Regularly indulging in sauna bathing can be safe and can even be used in patients with stable cardiovascular disease, finds a study.
Sauna bathing is a form of passive heat therapy that is characterised by exposure to high environmental temperature for a brief period. It is an activity that has been popular in Finland for thousands of years and mainly used for the purpose of pleasure and relaxation and is becoming increasingly popular in many other populations.
This feeling of relaxation and promotion of mental health and well-being associated with sauna sessions may be linked to the increased production of circulating levels of hormones such as endorphins, said researchers, including Jari A. Laukkanen from the University of Jyvaskyla in Finland.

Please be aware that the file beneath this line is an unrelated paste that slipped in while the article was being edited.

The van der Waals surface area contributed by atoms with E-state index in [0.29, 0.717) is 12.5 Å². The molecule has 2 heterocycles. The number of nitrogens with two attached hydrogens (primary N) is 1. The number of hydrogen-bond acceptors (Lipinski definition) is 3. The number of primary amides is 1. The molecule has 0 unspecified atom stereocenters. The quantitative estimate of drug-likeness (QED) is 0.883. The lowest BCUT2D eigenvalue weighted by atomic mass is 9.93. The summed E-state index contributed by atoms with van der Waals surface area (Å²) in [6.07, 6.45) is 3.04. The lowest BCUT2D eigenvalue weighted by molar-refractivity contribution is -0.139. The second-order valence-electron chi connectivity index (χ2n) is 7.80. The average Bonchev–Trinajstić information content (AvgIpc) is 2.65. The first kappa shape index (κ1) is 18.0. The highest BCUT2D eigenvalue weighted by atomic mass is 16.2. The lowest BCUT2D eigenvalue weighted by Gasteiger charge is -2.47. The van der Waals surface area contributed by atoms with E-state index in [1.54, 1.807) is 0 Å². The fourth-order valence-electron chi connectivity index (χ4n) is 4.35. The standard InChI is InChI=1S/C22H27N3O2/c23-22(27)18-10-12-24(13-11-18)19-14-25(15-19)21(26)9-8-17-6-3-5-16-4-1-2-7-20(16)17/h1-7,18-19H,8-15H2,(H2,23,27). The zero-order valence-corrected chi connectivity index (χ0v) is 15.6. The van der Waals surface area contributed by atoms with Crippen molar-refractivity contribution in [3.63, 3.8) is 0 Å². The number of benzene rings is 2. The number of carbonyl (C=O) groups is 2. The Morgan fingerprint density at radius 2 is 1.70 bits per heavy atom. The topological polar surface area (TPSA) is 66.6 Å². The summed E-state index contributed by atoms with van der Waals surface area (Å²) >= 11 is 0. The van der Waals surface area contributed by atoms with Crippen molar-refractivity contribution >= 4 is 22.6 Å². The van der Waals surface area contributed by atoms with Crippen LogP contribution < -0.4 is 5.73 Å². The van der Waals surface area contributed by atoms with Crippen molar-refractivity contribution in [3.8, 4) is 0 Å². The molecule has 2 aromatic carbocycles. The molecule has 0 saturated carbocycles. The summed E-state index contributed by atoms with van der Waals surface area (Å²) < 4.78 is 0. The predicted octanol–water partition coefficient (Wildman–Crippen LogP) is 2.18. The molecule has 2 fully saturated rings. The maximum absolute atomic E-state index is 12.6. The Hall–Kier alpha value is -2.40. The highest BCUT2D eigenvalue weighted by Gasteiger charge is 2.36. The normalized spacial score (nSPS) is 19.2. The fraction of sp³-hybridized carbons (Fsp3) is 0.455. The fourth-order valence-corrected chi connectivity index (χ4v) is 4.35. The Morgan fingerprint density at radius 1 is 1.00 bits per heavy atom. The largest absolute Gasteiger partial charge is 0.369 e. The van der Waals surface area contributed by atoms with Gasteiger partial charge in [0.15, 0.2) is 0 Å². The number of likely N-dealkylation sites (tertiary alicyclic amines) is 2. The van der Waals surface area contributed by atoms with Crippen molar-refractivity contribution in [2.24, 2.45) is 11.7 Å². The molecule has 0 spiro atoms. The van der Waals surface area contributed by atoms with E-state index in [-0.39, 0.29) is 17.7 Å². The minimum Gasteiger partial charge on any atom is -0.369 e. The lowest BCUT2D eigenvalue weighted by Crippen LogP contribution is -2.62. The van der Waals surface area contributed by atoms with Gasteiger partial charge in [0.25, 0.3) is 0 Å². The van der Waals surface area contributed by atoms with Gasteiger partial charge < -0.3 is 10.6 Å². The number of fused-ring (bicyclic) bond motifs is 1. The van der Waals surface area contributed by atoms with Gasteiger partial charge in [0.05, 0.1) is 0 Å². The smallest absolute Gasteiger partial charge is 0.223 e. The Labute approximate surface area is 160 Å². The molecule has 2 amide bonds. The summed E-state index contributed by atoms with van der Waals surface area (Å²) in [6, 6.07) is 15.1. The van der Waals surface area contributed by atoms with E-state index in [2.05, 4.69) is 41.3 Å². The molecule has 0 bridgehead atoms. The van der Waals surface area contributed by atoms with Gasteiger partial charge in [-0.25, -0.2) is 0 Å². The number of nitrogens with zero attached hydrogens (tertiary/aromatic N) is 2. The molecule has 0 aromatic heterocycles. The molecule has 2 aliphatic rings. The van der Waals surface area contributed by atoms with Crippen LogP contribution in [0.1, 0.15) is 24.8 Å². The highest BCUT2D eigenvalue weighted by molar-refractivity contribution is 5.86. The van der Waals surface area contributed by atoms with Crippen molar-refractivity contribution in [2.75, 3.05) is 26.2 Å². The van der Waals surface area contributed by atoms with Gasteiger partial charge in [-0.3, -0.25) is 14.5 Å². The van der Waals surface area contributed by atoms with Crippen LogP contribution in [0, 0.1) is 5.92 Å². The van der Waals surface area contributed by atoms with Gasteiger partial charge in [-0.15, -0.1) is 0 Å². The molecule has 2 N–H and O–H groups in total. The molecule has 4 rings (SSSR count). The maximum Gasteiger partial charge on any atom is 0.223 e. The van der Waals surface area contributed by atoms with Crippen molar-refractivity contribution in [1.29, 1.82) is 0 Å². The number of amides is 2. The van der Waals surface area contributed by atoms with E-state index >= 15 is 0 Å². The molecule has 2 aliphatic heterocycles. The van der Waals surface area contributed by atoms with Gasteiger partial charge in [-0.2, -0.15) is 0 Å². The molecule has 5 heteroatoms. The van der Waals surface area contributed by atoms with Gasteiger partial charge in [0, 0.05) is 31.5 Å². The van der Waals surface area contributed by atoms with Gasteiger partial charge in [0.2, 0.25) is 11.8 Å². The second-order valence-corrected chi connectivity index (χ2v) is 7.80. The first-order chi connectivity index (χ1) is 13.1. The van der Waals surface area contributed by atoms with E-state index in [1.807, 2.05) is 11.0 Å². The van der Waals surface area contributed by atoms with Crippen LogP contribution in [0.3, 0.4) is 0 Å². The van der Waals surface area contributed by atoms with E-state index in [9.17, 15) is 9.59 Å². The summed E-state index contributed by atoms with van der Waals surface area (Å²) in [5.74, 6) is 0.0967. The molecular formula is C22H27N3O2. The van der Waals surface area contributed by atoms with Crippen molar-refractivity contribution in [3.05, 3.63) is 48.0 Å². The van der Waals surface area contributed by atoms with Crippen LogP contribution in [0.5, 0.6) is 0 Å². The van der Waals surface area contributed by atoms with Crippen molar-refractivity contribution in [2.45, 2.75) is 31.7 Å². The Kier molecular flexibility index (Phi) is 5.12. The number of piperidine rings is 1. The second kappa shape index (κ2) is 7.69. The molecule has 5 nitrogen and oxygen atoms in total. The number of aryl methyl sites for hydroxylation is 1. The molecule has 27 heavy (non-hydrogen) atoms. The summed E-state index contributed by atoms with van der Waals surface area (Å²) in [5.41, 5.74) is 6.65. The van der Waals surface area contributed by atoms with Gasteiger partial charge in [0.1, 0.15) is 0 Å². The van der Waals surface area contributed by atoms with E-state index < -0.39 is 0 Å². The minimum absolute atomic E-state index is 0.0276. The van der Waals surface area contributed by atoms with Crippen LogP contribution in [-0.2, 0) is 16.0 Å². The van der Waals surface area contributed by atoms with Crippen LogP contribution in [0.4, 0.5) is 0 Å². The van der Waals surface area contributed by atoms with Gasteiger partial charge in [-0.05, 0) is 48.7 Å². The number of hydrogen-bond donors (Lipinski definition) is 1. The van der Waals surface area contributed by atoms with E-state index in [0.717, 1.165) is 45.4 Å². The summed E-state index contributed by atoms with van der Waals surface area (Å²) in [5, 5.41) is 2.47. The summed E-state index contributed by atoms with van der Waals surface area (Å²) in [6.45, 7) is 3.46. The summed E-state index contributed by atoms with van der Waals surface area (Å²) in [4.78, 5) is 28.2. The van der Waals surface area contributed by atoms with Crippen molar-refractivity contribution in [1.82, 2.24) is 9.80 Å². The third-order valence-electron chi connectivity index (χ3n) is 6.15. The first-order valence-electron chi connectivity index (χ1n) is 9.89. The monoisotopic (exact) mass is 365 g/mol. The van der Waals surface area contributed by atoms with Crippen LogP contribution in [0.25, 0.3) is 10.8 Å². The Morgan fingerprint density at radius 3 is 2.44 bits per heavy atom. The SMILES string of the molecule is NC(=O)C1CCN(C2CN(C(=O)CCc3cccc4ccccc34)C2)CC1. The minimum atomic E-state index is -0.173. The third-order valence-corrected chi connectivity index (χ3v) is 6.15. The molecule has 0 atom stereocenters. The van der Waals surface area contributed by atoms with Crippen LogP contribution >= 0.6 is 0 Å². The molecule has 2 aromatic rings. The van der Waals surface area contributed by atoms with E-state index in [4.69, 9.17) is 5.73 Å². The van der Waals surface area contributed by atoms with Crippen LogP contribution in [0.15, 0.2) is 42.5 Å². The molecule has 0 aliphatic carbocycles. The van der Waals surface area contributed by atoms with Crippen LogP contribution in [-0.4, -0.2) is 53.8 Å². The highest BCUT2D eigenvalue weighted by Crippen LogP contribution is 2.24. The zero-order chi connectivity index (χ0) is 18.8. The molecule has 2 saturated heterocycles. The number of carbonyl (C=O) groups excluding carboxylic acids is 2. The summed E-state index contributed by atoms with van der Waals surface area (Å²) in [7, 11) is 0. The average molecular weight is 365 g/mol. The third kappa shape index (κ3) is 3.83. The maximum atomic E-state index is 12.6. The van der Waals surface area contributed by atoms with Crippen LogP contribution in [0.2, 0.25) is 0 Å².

The results, published in the journal Mayo Clinic Proceedings, suggested that the physiological responses produced by an ordinary sauna bath corresponded to those produced by moderate or high intensity physical activity such as walking.
Further, regular sauna baths was found to reduce the risk of developing cardiovascular diseases, mental health disorders, and mortality.
Sauna bathing may also have positive effects on circulatory, respiratory, cardiovascular, and immune functions. It also alleviated conditions such as skin diseases, arthritis, headache, and flu.
For the study, the team had conducted comprehensive literature review and found that regular sauna bathing stabilises the autonomic nervous system, reduces blood pressure and oxidative stress.